The success of Roser’s theatre invited competition. His chief rival was Audley Morais, a teenage clerk in the employ of the wealthy DeMercado family who persuaded associates of his boss to invest in his moving picture theatre in late 1913. Morais and his investors – all from the island’s established Jewish community – began a trade war with Roser which generated a good deal of negative publicity on both sides, civil law suits, a criminal prosecution, and a suspicious fire which destroyed the Rose Garden. Roser was ultimately hounded off the island in 1915, and embarked on a career running an itinerant cinema in some of the more remote corners of the Caribbean and Latin America. From Jamaica he took his films to Cuba, where he soon discovered that that island already had many more theatres than Jamaica. He left Cuba and spent much of the next decade touring in places like Haiti, Venezuela, and the tinier islands of the West Indies with few theatres. As the cinema spread rapidly throughout the Caribbean during the later 1910s and early 1920s Roser found himself in increasingly remote regions, until, like the Ireland Bros. before him, he threw in the towel on his road show and returned to New York for good in 1923.
Roser’s career is instructive for two reasons. His success in establishing the Rose Garden demonstrated that Jamaicans were hungry for cinema entertainment, and could support multiple theatres. But his failure to survive in the tough world of Jamaican business emphasised the value of local connections in the cinema trade. One of the ironies of Roser’s career was that he attempted to trade on his status as a British officer and gentleman to give his cinema business status, thereby giving his rivals the opportunity to publicly criticise him for unpatriotically showing American movies. Yet Roser appears to have been born into a Jewish family in America, a social position which under different circumstances might have helped him find common ground with the local merchant community in Jamaica, who were almost all members of long established Jamaican‐Jewish families.11
Another of Roser’s rivals in Jamaica was George Ivan Rosenthal, a fellow American who had gone into business with Audley Morais. Rosenthal would eventually establish successful retail chains in both the British West Indies and the Union of South Africa, even though he arrived in both places with no connections. He was born in New York in 1885, the son of Jewish immigrants from Western Russia. As a young man he found work on the Panama Canal, where he was impressed with the demand for public leisure among the large expatriate work force.12 By 1913 he had scraped together enough capital to purchase several films, which he brought to Jamaica. Rosenthal started a business called the British Colonial Film Exchange, and began advertising the rental of his films in the pages of the island’s main paper. He did not show them in Kingston, where they would have competed with Morais and his partners, but in provincial towns.13 Like Roser, he travelled to New York periodically to acquire new films, and used his contacts there to also manage visiting vaudeville shows at a venue in Kingston.14 In 1915 Rosenthal’s film vault burned, destroying his entire stock.15 Reports of the fire indicate that he had hundreds of films in his collection, and that the business was insured. With nothing to rent, but with the backing of his partners in Jamaica, he immigrated to Trinidad to rebuild his distribution business.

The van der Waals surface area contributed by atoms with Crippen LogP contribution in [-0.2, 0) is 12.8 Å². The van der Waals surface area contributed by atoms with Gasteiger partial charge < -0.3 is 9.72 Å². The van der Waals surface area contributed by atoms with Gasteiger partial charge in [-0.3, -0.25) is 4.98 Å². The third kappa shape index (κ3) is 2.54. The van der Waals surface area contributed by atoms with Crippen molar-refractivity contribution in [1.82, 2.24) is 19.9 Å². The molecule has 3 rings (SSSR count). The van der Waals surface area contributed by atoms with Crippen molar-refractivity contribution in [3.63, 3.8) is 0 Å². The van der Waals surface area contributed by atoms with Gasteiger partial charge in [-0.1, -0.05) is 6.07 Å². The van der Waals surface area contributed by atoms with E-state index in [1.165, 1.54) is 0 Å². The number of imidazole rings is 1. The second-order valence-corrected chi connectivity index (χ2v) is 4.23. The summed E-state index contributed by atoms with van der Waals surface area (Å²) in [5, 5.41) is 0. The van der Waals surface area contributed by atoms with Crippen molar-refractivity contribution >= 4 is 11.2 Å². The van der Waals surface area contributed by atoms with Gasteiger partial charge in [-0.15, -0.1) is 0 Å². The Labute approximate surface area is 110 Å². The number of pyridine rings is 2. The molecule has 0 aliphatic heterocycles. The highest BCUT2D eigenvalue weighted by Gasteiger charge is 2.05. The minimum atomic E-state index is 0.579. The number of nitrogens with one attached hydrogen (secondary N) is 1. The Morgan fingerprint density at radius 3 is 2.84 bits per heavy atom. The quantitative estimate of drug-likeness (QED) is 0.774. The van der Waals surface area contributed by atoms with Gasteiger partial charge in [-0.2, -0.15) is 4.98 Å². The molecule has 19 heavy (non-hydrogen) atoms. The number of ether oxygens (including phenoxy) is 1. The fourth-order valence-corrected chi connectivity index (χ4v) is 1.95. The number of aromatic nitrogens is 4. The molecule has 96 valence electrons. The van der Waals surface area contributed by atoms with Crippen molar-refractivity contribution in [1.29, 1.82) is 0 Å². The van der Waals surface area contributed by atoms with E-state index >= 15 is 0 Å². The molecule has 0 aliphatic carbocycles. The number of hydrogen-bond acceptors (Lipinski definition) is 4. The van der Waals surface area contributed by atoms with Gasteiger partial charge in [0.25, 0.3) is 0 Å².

Upon arriving in Trinidad Rosenthal found that the island already had several cinemas operating in the capital of Port‐of‐Spain. The first cinema had been opened by local businessman Reginald Davis in 1911. Davis’ partner was Lionel ‘Lanky’ Belasco, a musician from a Sephardic Jewish family from Venezuela, who would go on to become a calypso star in North America. In 1916 Rosenthal arrived from Jamaica and began renting out space in a theatre in town to show films. He dubbed his new theatre the City.16 Over the next two years several new theatres appeared in the capital, including the Olympic, which was started by Belasco in 1917, and could accommodate 600 patrons.17 By the war’s end the Trinidad Argus noted that despite the wartime privation the citizens of Port‐of‐Spain continued spending money on the cinemas, which ‘are springing up everywhere’.18